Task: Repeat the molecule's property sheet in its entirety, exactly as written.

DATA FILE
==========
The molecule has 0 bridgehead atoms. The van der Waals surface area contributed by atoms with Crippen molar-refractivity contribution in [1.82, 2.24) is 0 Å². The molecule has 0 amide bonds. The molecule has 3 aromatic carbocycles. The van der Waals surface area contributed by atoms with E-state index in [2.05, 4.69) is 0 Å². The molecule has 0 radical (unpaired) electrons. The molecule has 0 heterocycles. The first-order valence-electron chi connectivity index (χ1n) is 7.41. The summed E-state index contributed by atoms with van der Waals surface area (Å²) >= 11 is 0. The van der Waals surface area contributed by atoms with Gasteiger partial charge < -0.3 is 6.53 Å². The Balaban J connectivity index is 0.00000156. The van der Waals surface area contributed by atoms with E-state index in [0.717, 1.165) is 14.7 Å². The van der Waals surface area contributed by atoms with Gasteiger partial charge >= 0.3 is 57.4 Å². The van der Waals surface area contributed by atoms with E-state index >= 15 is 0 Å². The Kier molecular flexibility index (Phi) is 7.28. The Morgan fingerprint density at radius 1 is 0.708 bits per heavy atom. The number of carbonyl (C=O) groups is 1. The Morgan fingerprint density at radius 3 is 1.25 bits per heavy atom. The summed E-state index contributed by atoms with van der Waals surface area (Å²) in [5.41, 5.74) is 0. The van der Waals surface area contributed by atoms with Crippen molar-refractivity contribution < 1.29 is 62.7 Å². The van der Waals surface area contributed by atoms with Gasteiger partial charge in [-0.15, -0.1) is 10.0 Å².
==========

The molecule has 0 bridgehead atoms. The van der Waals surface area contributed by atoms with Crippen molar-refractivity contribution in [1.82, 2.24) is 0 Å². The molecule has 0 amide bonds. The molecule has 3 aromatic carbocycles. The van der Waals surface area contributed by atoms with E-state index in [2.05, 4.69) is 0 Å². The molecule has 0 radical (unpaired) electrons. The molecule has 0 heterocycles. The first-order valence-electron chi connectivity index (χ1n) is 7.41. The summed E-state index contributed by atoms with van der Waals surface area (Å²) >= 11 is 0. The van der Waals surface area contributed by atoms with Gasteiger partial charge < -0.3 is 6.53 Å². The Balaban J connectivity index is 0.00000156. The van der Waals surface area contributed by atoms with E-state index in [0.717, 1.165) is 14.7 Å². The van der Waals surface area contributed by atoms with Gasteiger partial charge >= 0.3 is 57.4 Å². The van der Waals surface area contributed by atoms with E-state index >= 15 is 0 Å². The Kier molecular flexibility index (Phi) is 7.28. The Morgan fingerprint density at radius 1 is 0.708 bits per heavy atom. The number of carbonyl (C=O) groups is 1. The Morgan fingerprint density at radius 3 is 1.25 bits per heavy atom. The summed E-state index contributed by atoms with van der Waals surface area (Å²) in [5.41, 5.74) is 0. The van der Waals surface area contributed by atoms with Crippen molar-refractivity contribution < 1.29 is 62.7 Å². The van der Waals surface area contributed by atoms with Gasteiger partial charge in [-0.15, -0.1) is 10.0 Å².